Vitamin D3 Sulfate vs Vitamin D3 June 04 2015

In a wonderful Article titled What's Best for Vitamin D, Sunshine, Tanning Bed or Supplement, Nurse Practitioner Vanessa Bennington explores the different Vitamin D sources and how they effect your health. She has presented a wonderful summary of how to use the sun to maximize your vitamin D levels and why you should do it. SunFriend encourages you to add a couple of important points. Know your skin sensitivity level and know how intense the sun is, as they play the largest role in how much sun you should be exposed to. By wearing a SunFriend monitor when you go out, these calculations can be taken into consideration and help you get enough healthy sun, but not so much you may burn. 

The following is an excerpt specifically on the difference between getting your vitamin D from the sun or a typical D3 supplement; 

The Sun

So, let’s talk about natural sun exposure first and why it’s the best way to get your D. First, before there were vitamin-fortified foods and vitamin D supplements, there was the sun, the only real way for the human body to form vitamin D. It makes sense that this is the way our bodies were made and prefer to get our vitamin D. Rarely, if ever, is it better to supplement or work around the body’s natural processes. Also, when we’re exposed to UVB rays, our bodies make vitamin D3 sulfate. This is a water-soluble form of vitamin D3. The vitamin D3 available in supplement form is un-sulfated and is not water-soluble. It relies on LDL to carry it to receptors in the body, whereas sulfated vitamin D needs no carrier. Un-sulfated vitamin D may not provide the same benefits because of its lack in mobility and perhaps availability in the body.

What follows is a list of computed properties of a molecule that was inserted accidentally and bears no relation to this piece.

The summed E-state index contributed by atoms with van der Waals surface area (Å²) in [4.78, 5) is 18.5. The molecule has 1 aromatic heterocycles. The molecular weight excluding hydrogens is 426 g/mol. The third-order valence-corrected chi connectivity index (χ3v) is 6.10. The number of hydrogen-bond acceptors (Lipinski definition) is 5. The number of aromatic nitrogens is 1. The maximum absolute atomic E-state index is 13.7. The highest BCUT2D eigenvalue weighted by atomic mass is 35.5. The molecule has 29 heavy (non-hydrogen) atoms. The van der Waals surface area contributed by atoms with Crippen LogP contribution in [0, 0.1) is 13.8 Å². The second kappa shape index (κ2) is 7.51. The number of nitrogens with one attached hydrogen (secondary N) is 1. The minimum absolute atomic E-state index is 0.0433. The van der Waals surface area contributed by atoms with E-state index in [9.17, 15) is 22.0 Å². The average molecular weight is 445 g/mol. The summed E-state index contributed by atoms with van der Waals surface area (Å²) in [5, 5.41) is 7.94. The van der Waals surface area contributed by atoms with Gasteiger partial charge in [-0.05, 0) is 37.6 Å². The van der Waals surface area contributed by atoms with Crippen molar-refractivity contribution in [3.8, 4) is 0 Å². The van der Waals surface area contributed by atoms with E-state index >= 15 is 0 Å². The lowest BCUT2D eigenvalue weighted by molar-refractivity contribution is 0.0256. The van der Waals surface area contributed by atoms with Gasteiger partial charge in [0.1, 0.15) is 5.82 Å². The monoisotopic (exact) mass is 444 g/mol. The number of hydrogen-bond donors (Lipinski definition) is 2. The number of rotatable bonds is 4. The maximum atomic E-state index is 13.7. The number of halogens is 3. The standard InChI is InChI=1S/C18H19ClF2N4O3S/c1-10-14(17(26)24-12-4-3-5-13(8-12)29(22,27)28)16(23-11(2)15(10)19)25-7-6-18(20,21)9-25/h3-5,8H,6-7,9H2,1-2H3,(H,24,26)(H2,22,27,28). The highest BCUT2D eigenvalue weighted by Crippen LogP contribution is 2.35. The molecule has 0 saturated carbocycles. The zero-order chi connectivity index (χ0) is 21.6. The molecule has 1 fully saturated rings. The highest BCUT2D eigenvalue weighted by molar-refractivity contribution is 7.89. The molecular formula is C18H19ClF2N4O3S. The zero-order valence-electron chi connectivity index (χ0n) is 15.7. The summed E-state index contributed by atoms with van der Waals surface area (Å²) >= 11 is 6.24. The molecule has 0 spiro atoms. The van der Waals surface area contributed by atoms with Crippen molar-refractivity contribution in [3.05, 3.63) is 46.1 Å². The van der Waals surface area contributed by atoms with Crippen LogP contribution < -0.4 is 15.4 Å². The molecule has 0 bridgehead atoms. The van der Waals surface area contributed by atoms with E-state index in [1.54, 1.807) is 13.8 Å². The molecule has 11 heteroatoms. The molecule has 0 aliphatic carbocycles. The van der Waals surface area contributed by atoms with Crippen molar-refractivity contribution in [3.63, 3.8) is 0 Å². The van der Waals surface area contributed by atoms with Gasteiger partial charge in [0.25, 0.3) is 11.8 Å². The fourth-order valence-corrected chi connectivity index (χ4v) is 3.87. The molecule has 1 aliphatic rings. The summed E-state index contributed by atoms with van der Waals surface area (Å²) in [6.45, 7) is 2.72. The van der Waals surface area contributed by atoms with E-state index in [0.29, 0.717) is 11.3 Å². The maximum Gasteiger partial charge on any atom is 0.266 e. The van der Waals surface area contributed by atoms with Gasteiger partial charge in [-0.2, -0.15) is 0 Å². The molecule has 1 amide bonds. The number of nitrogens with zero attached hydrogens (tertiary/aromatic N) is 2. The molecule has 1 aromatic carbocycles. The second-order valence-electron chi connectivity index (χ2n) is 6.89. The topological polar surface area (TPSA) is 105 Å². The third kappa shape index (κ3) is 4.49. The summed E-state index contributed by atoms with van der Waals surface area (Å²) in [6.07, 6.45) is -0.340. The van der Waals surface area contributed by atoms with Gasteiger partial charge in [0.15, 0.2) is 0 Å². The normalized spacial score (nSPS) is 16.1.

So, if we want the best kind of vitamin D3 possible, we will make sure we get enough from sun exposure. You want to spend enough time outside with the majority of your body exposed (i.e. in a bathing suit or little clothing), until your skin is a very slight pink. The amount of time this takes will depend on your skin tone and sensitivity to the sun. The ideal time of day to absorb the most UVB rays is around noon. Also, don’t think you can just tan though a window or glass. It will block the UVB rays and you will only get UVA. Additionally, you can’t expect to expose a little of your face and arms and still raise your vitamin D level substantially either. That just isn’t enough skin surface. In fact, the skin on the face is more delicate so it still makes sense to protect this area when out in the sun.






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